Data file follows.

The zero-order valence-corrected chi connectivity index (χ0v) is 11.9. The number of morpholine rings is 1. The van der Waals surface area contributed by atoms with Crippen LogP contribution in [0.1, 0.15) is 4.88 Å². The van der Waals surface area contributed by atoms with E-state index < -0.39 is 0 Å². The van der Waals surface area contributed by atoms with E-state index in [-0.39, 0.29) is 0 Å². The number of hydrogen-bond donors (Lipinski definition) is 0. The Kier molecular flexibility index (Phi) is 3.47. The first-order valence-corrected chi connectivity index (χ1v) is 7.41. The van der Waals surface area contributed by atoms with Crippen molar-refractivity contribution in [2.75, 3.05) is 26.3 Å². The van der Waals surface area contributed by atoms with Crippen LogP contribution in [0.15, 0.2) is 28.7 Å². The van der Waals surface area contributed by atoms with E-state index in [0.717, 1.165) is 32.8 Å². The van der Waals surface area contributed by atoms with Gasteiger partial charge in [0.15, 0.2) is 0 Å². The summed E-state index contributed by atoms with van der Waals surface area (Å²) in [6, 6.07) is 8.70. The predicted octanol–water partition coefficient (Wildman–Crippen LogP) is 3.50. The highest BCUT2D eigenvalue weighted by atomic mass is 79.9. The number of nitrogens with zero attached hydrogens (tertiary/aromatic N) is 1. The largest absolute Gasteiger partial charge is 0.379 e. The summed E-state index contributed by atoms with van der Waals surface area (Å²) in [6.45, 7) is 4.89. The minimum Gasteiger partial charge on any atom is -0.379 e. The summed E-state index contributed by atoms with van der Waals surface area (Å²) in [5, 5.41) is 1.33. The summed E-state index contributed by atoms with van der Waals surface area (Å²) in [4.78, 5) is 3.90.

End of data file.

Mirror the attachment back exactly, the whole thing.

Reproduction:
The zero-order valence-corrected chi connectivity index (χ0v) is 11.9. The number of morpholine rings is 1. The van der Waals surface area contributed by atoms with Crippen LogP contribution in [0.1, 0.15) is 4.88 Å². The van der Waals surface area contributed by atoms with E-state index < -0.39 is 0 Å². The van der Waals surface area contributed by atoms with E-state index in [-0.39, 0.29) is 0 Å². The number of hydrogen-bond donors (Lipinski definition) is 0. The Kier molecular flexibility index (Phi) is 3.47. The first-order valence-corrected chi connectivity index (χ1v) is 7.41. The van der Waals surface area contributed by atoms with Crippen molar-refractivity contribution in [2.75, 3.05) is 26.3 Å². The van der Waals surface area contributed by atoms with Crippen LogP contribution in [0.15, 0.2) is 28.7 Å². The van der Waals surface area contributed by atoms with E-state index in [0.717, 1.165) is 32.8 Å². The van der Waals surface area contributed by atoms with Gasteiger partial charge in [0.15, 0.2) is 0 Å². The summed E-state index contributed by atoms with van der Waals surface area (Å²) in [6, 6.07) is 8.70. The predicted octanol–water partition coefficient (Wildman–Crippen LogP) is 3.50. The highest BCUT2D eigenvalue weighted by atomic mass is 79.9. The number of nitrogens with zero attached hydrogens (tertiary/aromatic N) is 1. The largest absolute Gasteiger partial charge is 0.379 e. The summed E-state index contributed by atoms with van der Waals surface area (Å²) in [6.45, 7) is 4.89. The minimum Gasteiger partial charge on any atom is -0.379 e. The summed E-state index contributed by atoms with van der Waals surface area (Å²) in [5, 5.41) is 1.33. The summed E-state index contributed by atoms with van der Waals surface area (Å²) in [4.78, 5) is 3.90.